Practicing Spirituality as a Family
Stephanie Ludwig, PhD, MA, MDiv, director of spiritual wellness at Canyon Ranch Tucson, sees the family as where good health begins...
... through all dimensions: physical, emotional, mental. and spiritual. “I can’t stress that enough,” says Ludwig. “If your family isn’t healthy, how are you going to bring spirituality to your friends and to your community and to the world? A healthy spiritual family is the foundation and the base for a healthy connection with spirituality.”
Today’s demands can take their toll. “In this day and age, it’s intense for families. We’re faced with more busyness, stress, and uncertainty than ever before,” she says. On top of that, there are the many and ubiquitous screens: smartphones, tablets, computers, TV, and video games. “Because of all of this, we’re facing more distraction from simple human connection—even within a family,” explains Ludwig.
While introducing spirituality or religion into the cacophony that is 21st-century parenting isn’t easy, it can help ease this reality. “Experiencing certain practices together can enhance your connectedness with each other and within your own self,” she says, stressing that doing so needn’t be time-consuming or complicated. “One of the things that may be helpful in terms of practicing spirituality as a family, is simply fostering positive values in kids as young as possible. For instance, honoring your parents; in every spiritual and religious tradition it says the same thing: honor your parents.” Other character-building attributes to encourage and reward in children include mutual respect among family members, patience, gratitude, generosity, wisdom, self-discipline, and finding joy in chores.
Simply setting limits on screen time can be a good first step. “That’s another way that you can practice spirituality—just to protect your family against sensory overload,” says Ludwig. “You have to have some boundaries around that.” Another idea: Start a gratitude practice at dinner. Just before eating, go around the table and ask everyone to say something they’re grateful for, or something they found inspiring that day. “You can also take a walk outdoors as a family, just practicing being in nature, being quiet and taking a break from having to speak all the time,” adds Ludwig. “Or maybe you arrange an outing to some kind of spiritual or sacred spot or an educational place.” You may pray together as a family, too, of course. One of Ludwig’s favorite practices is “spiritual cinema,” in which families watch a movie together, choosing films that have a meaning or a moral, like “Groundhog Day,” “Shawshank Redemption,” or “Pay It Forward,” then discuss the movie afterward.
Teenagers are, of course, likely to be less receptive to more family togetherness and new spiritual practices than younger kids are. “It’s not easy with teenagers, and I don’t want to make it sound easy,” says Ludwig, who stresses that open, non-judgmental dialogue is especially important if you want to engage adolescents. “One thing I’ve found that works really well with teens is to help them feel they’re contributing in some way—maybe it’s volunteering at a community garden or volunteering to help younger children with their reading,” Ludwig adds. “That’s something you can do as a family—help people who are in need. Teenagers seem to get into that a little bit more because no one’s telling them what to do. It’s more about being a good person and caring for people.” Older kids may also like coming up with original ideas to help others. And if a child of any age shows an interest in spirituality, do what you can to support their curiosity or enthusiasm. “You want to nurture what’s naturally there, then just add a spiritual focus, such as teaching kids that we shouldn’t just focus on ourselves—it’s also about other people, and asking, how do we give back?” notes Ludwig.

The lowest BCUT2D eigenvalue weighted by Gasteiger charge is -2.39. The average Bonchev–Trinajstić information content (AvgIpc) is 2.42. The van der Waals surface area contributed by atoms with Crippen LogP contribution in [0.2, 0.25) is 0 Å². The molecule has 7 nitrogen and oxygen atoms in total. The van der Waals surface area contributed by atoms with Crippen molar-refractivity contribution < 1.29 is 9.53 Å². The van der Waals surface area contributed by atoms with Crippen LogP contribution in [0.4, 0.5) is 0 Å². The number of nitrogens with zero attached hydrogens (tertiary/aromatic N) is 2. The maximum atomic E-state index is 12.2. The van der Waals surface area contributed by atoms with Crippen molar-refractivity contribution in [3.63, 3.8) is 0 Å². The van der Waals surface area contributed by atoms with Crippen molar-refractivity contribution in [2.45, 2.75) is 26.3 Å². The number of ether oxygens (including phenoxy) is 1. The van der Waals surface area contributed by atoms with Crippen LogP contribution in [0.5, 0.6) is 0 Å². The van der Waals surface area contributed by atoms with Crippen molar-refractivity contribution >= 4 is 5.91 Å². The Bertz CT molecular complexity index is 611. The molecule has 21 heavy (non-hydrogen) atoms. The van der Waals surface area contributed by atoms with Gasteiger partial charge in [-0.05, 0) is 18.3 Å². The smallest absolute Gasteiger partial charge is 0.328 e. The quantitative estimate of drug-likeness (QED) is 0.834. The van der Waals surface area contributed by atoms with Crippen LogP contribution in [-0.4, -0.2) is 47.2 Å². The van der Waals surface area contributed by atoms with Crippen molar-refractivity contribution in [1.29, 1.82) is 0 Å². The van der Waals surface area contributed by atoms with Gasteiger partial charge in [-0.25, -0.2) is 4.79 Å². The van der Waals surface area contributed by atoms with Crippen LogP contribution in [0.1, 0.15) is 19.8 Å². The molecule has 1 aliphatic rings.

In building a spiritual connection within your family, Ludwig says two things are most important: talking as a family and letting every child be who they really are. “First, it’s having an open dialogue as a family, not being afraid to discuss things and not being really rigid—avoid ‘this is right and this is wrong,’—but exploring things,” Ludwig explains. “So many people rebel against their parents when they’re raised in a spiritual or religious way that’s forced on them; they often leave it altogether. If you can promote open dialogue and discussion instead, that’s really helpful.” Secondly, “try to set the example of tolerance. Celebrate each other’s differences ,” says Ludwig. “Everybody just wants to be appreciated for who they are, so it’s very important that you recognize everyone’s role within the family and encourage that in whatever way you can.”
In the end, the more fun you’re able to make these practices, the more likely everyone (including you) will enjoy and benefit from them. “Don’t make it a serious, heavy thing, otherwise no one is going to want to do it,” says Ludwig, adding that being fully present is the biggest spiritual gift you can give to your family. “What’s most important to remember is that everything you do to deeply care for yourself and for your relationship will have an immediate effect on your children, whether or not you see it,” she says. “If your family is a tree, this is the fertile soil that everything grows from. And If you’re really present with your kids, that’s more impactful than anything.”